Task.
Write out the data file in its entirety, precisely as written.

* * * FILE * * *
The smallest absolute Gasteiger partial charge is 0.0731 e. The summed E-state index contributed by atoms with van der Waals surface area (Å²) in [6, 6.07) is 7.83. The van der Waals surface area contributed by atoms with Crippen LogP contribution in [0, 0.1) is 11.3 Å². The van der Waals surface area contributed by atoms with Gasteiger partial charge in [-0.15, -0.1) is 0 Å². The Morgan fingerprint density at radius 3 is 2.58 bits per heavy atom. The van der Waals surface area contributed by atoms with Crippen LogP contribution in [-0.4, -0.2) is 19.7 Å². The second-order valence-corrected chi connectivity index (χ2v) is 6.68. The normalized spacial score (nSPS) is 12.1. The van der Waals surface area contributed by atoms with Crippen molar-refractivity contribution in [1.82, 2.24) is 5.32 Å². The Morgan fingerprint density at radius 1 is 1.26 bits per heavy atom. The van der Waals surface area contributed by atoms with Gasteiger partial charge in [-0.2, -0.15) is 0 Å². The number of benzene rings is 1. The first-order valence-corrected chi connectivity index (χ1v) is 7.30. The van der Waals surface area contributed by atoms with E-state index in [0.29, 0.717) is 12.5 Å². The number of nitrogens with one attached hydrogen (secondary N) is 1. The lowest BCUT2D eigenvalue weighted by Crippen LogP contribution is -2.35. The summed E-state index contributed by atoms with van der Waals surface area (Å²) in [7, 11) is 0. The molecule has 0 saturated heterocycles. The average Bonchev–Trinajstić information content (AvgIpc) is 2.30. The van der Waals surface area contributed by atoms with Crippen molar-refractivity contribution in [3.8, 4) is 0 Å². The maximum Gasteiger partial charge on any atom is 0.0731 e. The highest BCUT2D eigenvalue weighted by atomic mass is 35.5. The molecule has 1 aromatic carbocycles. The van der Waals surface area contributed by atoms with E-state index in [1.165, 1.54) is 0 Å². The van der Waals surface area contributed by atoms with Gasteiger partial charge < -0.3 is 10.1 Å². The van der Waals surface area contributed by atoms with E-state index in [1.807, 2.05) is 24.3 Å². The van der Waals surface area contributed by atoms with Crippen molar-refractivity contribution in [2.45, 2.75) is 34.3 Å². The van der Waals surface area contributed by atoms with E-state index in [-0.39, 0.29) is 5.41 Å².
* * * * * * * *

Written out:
The smallest absolute Gasteiger partial charge is 0.0731 e. The summed E-state index contributed by atoms with van der Waals surface area (Å²) in [6, 6.07) is 7.83. The van der Waals surface area contributed by atoms with Crippen LogP contribution in [0, 0.1) is 11.3 Å². The van der Waals surface area contributed by atoms with Gasteiger partial charge in [-0.15, -0.1) is 0 Å². The Morgan fingerprint density at radius 3 is 2.58 bits per heavy atom. The van der Waals surface area contributed by atoms with Crippen LogP contribution in [-0.4, -0.2) is 19.7 Å². The second-order valence-corrected chi connectivity index (χ2v) is 6.68. The normalized spacial score (nSPS) is 12.1. The van der Waals surface area contributed by atoms with Crippen molar-refractivity contribution in [1.82, 2.24) is 5.32 Å². The Morgan fingerprint density at radius 1 is 1.26 bits per heavy atom. The van der Waals surface area contributed by atoms with Gasteiger partial charge in [-0.2, -0.15) is 0 Å². The number of benzene rings is 1. The first-order valence-corrected chi connectivity index (χ1v) is 7.30. The van der Waals surface area contributed by atoms with E-state index in [0.29, 0.717) is 12.5 Å². The number of nitrogens with one attached hydrogen (secondary N) is 1. The lowest BCUT2D eigenvalue weighted by Crippen LogP contribution is -2.35. The summed E-state index contributed by atoms with van der Waals surface area (Å²) in [7, 11) is 0. The molecule has 0 saturated heterocycles. The average Bonchev–Trinajstić information content (AvgIpc) is 2.30. The van der Waals surface area contributed by atoms with Crippen molar-refractivity contribution in [3.8, 4) is 0 Å². The maximum Gasteiger partial charge on any atom is 0.0731 e. The highest BCUT2D eigenvalue weighted by atomic mass is 35.5. The molecule has 1 aromatic carbocycles. The van der Waals surface area contributed by atoms with E-state index in [1.165, 1.54) is 0 Å². The van der Waals surface area contributed by atoms with Gasteiger partial charge < -0.3 is 10.1 Å². The van der Waals surface area contributed by atoms with E-state index in [1.807, 2.05) is 24.3 Å². The van der Waals surface area contributed by atoms with Crippen molar-refractivity contribution in [2.45, 2.75) is 34.3 Å². The van der Waals surface area contributed by atoms with E-state index in [-0.39, 0.29) is 5.41 Å².